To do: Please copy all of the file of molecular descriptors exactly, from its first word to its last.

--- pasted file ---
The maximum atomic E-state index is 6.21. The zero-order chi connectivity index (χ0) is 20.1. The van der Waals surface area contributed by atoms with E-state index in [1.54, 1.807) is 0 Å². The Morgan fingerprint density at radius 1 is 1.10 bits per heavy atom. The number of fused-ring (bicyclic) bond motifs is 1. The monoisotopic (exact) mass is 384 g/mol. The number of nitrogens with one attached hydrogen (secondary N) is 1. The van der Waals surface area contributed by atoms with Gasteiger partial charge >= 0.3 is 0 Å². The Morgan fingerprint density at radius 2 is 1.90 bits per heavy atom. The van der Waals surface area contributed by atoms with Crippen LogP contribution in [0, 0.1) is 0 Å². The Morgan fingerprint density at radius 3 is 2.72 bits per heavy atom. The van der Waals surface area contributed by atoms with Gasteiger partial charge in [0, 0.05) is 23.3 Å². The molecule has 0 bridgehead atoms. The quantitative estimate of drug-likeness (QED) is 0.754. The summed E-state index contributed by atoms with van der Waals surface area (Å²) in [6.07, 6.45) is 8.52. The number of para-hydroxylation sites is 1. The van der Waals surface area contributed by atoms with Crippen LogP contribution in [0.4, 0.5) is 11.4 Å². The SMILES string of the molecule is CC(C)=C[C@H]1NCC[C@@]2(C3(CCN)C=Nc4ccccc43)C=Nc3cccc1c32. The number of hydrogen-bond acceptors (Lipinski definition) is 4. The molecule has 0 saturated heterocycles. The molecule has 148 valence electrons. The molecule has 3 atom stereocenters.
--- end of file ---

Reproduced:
The maximum atomic E-state index is 6.21. The zero-order chi connectivity index (χ0) is 20.1. The van der Waals surface area contributed by atoms with E-state index in [1.54, 1.807) is 0 Å². The Morgan fingerprint density at radius 1 is 1.10 bits per heavy atom. The number of fused-ring (bicyclic) bond motifs is 1. The monoisotopic (exact) mass is 384 g/mol. The number of nitrogens with one attached hydrogen (secondary N) is 1. The van der Waals surface area contributed by atoms with Gasteiger partial charge >= 0.3 is 0 Å². The Morgan fingerprint density at radius 2 is 1.90 bits per heavy atom. The van der Waals surface area contributed by atoms with Crippen LogP contribution in [0, 0.1) is 0 Å². The Morgan fingerprint density at radius 3 is 2.72 bits per heavy atom. The van der Waals surface area contributed by atoms with Gasteiger partial charge in [0, 0.05) is 23.3 Å². The molecule has 0 bridgehead atoms. The quantitative estimate of drug-likeness (QED) is 0.754. The summed E-state index contributed by atoms with van der Waals surface area (Å²) in [6.07, 6.45) is 8.52. The number of para-hydroxylation sites is 1. The van der Waals surface area contributed by atoms with Crippen LogP contribution in [0.4, 0.5) is 11.4 Å². The SMILES string of the molecule is CC(C)=C[C@H]1NCC[C@@]2(C3(CCN)C=Nc4ccccc43)C=Nc3cccc1c32. The number of hydrogen-bond acceptors (Lipinski definition) is 4. The molecule has 0 saturated heterocycles. The molecule has 148 valence electrons. The molecule has 3 atom stereocenters.